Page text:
When General Electric cut its dividend to a penny per share for the course of 2019, after cutting it in half from $0.24 to $0.12 quarterly during the 2017-2018 time period, most investors kind of had the idea that GE was in trouble and stayed away from the stock because there is often some (justified I might add) criticism of the business on a seemingly daily basis.
Even today, people might take a casual glance at the stock, see it is trading at around $11 per share, and think, “Yeah, that is a stinker.” Of course, there is more to see than that. This time last year, the stock fell below $7 per share. Once a stock is down in the low single digit and low double-digits, every dollar change in the stock price may seem like much ado about nothing. But of course, we know that the investor who bought shares in the stock this time last year would now be sitting on a 57% one-year gain.
And the near elimination of the dividend has given General Electric a lot of capital to repair itself. A couple of years ago, it was paying out $7 billion or even $8 billion to shareholders as dividends. The problem with the business is that various insurance-related subsidiaries (such as not reserving nearly enough for its long-term insurance disability subsidiary) and even its power-related operations (harder to sell new gas equipment when oil prices have been low the past few years) have been suffering through difficult operating conditions.
But despite it all, General Electric is still earning profits of over $5 billion. With the dividend cut to a penny, nearly all of those profits can be used to rebuild the business by funding capital reserves, investing in the continued development of its industrial operations, and so on. Dividend cuts among companies that retain billion-dollar profits after the dividend cut are often the best candidates for recovery because the issues that caused the dividend cut can be addressed rather than paid out to shareholders as dividends. It’s basically Bank of America in industrial form.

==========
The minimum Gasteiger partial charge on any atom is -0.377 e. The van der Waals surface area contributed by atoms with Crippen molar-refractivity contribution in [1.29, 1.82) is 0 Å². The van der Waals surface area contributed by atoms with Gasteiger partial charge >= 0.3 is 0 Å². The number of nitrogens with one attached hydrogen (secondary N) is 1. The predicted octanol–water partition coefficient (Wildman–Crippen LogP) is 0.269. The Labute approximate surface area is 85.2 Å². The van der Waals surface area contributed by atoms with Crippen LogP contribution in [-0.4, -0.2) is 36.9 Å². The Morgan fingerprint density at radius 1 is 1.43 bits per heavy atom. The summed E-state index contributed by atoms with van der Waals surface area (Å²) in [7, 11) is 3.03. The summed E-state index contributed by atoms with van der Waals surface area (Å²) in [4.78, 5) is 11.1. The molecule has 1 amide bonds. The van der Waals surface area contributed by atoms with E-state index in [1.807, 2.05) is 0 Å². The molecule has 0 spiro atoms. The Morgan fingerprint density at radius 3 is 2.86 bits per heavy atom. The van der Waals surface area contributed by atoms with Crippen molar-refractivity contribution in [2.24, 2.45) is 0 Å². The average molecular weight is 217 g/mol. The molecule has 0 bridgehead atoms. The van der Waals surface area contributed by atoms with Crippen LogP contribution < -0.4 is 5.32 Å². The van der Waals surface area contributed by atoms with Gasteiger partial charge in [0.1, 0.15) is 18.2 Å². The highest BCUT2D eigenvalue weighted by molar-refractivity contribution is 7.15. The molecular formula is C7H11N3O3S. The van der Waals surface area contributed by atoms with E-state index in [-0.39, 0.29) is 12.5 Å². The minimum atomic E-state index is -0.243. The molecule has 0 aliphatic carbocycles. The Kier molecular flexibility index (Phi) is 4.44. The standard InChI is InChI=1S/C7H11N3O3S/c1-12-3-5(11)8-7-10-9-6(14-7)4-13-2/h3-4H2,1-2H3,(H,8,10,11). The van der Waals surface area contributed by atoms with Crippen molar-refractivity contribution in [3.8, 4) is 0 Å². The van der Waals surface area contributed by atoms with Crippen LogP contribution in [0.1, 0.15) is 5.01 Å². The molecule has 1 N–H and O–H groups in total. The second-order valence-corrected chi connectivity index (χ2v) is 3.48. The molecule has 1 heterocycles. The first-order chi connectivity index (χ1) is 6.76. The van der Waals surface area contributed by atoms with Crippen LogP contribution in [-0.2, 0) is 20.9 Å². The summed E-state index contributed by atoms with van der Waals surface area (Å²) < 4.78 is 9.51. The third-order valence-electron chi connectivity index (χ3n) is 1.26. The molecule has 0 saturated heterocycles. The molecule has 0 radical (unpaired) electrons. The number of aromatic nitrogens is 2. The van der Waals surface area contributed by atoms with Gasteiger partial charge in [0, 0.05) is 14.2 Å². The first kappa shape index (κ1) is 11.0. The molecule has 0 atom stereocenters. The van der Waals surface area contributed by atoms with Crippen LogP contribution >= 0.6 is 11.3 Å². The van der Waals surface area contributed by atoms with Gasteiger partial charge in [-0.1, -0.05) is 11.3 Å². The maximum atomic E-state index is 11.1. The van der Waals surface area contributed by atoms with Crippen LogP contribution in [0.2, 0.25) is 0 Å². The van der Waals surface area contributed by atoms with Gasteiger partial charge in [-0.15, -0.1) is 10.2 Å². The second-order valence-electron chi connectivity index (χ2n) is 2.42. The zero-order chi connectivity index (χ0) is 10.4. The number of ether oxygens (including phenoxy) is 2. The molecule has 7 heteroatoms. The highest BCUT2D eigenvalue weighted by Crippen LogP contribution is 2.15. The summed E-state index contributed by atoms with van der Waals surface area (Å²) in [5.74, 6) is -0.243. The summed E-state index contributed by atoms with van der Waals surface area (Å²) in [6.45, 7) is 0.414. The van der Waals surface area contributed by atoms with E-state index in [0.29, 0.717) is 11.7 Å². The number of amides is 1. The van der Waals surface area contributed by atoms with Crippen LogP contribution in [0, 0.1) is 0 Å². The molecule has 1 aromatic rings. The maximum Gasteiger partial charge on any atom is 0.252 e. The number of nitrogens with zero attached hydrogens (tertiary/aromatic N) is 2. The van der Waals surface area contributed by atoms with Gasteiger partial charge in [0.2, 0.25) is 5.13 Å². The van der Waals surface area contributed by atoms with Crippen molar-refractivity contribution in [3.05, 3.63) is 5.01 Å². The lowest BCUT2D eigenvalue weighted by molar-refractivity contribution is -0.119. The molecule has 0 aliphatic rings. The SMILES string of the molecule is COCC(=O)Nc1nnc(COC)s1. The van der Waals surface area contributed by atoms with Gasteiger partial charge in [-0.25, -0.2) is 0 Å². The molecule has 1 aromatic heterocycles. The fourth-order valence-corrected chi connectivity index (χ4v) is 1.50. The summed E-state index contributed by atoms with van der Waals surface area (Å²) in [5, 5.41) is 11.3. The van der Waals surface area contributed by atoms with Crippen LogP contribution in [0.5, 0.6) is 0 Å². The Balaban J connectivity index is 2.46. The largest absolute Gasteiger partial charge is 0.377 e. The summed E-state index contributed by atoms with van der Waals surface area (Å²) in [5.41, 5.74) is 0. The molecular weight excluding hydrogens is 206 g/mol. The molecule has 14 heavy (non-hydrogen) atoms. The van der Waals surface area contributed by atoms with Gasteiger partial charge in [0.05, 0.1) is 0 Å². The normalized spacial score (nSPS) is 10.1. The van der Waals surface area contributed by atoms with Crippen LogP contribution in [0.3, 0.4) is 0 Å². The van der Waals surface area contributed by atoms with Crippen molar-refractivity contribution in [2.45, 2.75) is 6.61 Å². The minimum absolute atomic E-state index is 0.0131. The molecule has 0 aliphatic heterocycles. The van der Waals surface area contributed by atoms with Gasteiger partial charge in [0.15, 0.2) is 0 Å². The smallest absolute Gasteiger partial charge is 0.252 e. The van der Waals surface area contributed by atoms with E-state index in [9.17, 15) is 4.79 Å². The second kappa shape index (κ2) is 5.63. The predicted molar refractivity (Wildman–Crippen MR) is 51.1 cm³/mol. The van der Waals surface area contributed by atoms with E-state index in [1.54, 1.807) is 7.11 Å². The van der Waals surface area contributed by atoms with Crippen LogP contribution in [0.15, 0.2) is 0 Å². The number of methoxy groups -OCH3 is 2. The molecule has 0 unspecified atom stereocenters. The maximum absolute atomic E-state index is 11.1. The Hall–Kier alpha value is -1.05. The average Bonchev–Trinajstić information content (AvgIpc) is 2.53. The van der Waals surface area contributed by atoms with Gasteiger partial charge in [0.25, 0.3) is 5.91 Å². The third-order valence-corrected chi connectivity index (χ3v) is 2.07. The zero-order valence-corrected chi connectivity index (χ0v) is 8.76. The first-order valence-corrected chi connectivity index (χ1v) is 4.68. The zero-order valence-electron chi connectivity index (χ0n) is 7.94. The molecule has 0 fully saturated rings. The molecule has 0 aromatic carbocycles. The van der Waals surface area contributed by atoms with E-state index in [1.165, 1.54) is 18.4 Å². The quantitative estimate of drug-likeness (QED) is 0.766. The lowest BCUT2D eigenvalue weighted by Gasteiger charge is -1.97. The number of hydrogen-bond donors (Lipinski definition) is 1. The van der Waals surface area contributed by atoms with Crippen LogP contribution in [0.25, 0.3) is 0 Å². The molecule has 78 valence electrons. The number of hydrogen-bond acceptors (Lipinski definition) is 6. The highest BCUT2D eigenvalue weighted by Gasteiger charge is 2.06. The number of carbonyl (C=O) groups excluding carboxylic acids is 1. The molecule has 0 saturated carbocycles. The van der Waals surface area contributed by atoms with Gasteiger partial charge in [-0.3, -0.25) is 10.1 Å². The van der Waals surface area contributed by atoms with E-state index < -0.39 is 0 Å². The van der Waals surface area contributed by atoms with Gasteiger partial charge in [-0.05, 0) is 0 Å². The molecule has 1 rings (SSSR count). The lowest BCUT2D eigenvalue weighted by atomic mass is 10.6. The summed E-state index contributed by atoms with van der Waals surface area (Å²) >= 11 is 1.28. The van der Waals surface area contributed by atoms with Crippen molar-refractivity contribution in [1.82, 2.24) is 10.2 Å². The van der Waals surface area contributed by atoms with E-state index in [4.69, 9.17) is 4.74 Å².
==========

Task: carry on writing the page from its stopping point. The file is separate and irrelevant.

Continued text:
Over the coming five year pull, I think investors are going to see General Electric stock grow its earnings from $0.60 per share to somewhere around $1.25 to $1.50. With a possible P/E rati of 17 to 20, we are looking at a future price of $21 to $30 per share sometime during the 2024-2026 stretch.
If General Electric was maintaining its dividend of $0.12 per share from 2018, it would be paying out nearly all of its $5 billion in annual profits as dividends. Under those circumstances, stagnation and malaise could have been in the offing for half-a-decade because there would have been no real substantial/excess capital to fix the business.
There is also the fact that GE Healthcare remains a jewel (and Culp recognizes it as an extreme cash cow because he comes from Danaher which is essentially a conglomerate that aggregates highly cash-generative businesses in the health-care field) and seems to have been wisely taken off the chopping block.
This means that General Electric continues to have a health-care arm that is generally substantial profits and nearly all of those profits are now available to fix the power, aviation, and industrial segments of the business.
General Electric has been left for dead because it has disappointed shareholders for about twenty years now. But there is a reason why every investment prospectus contains the adage “Past performance is no guarantee of future returns.” Bank of America investors lost their shirts from 1999-2009, but from 2009-2019, there were not many better places to invest. Being a Bank of America shareholder means very different things if you’re a “2009 Bank of America investor” or a “1999 Bank of America investor.” I suspect that dichotomy will play out between the “2019 General Electric investor” and the “1999 General Electric investor.”
If you study the GE Healthcare arm, observe the $5+ billion profits that are not earmarked for dividends or other commitments, and see the sustained low stock valuation, you are going to view this historically significant conglomerate differently than most of the financial press.